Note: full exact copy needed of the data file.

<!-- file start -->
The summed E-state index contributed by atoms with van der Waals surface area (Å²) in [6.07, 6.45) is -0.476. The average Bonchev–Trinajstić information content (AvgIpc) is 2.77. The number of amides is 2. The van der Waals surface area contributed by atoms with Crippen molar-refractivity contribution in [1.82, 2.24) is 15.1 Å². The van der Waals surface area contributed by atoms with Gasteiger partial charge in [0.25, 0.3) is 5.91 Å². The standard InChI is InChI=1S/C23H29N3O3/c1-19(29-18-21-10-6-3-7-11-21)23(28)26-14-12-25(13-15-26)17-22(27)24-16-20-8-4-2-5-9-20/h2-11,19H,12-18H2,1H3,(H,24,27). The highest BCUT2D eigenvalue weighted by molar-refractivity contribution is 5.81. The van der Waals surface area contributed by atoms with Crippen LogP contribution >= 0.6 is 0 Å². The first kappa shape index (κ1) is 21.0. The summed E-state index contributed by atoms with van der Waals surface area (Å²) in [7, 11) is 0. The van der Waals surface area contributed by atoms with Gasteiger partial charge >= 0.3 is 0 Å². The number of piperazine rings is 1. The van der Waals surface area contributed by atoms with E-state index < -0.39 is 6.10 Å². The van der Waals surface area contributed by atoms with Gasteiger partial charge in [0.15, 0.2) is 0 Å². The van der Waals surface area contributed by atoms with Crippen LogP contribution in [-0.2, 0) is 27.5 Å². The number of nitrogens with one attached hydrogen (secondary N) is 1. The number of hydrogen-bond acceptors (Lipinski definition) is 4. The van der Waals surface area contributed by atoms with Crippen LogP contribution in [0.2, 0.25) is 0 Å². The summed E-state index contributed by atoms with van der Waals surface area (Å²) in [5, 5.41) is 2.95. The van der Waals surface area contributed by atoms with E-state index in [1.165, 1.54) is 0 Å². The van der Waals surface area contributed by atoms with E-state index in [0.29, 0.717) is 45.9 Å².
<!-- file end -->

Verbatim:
The summed E-state index contributed by atoms with van der Waals surface area (Å²) in [6.07, 6.45) is -0.476. The average Bonchev–Trinajstić information content (AvgIpc) is 2.77. The number of amides is 2. The van der Waals surface area contributed by atoms with Crippen molar-refractivity contribution in [1.82, 2.24) is 15.1 Å². The van der Waals surface area contributed by atoms with Gasteiger partial charge in [0.25, 0.3) is 5.91 Å². The standard InChI is InChI=1S/C23H29N3O3/c1-19(29-18-21-10-6-3-7-11-21)23(28)26-14-12-25(13-15-26)17-22(27)24-16-20-8-4-2-5-9-20/h2-11,19H,12-18H2,1H3,(H,24,27). The highest BCUT2D eigenvalue weighted by molar-refractivity contribution is 5.81. The van der Waals surface area contributed by atoms with Crippen LogP contribution >= 0.6 is 0 Å². The first kappa shape index (κ1) is 21.0. The summed E-state index contributed by atoms with van der Waals surface area (Å²) in [7, 11) is 0. The van der Waals surface area contributed by atoms with Gasteiger partial charge >= 0.3 is 0 Å². The number of piperazine rings is 1. The van der Waals surface area contributed by atoms with E-state index < -0.39 is 6.10 Å². The van der Waals surface area contributed by atoms with Gasteiger partial charge in [0.15, 0.2) is 0 Å². The van der Waals surface area contributed by atoms with Crippen LogP contribution in [-0.2, 0) is 27.5 Å². The number of nitrogens with one attached hydrogen (secondary N) is 1. The number of hydrogen-bond acceptors (Lipinski definition) is 4. The van der Waals surface area contributed by atoms with Crippen LogP contribution in [0.2, 0.25) is 0 Å². The summed E-state index contributed by atoms with van der Waals surface area (Å²) in [5, 5.41) is 2.95. The van der Waals surface area contributed by atoms with E-state index in [1.165, 1.54) is 0 Å². The van der Waals surface area contributed by atoms with E-state index in [0.29, 0.717) is 45.9 Å².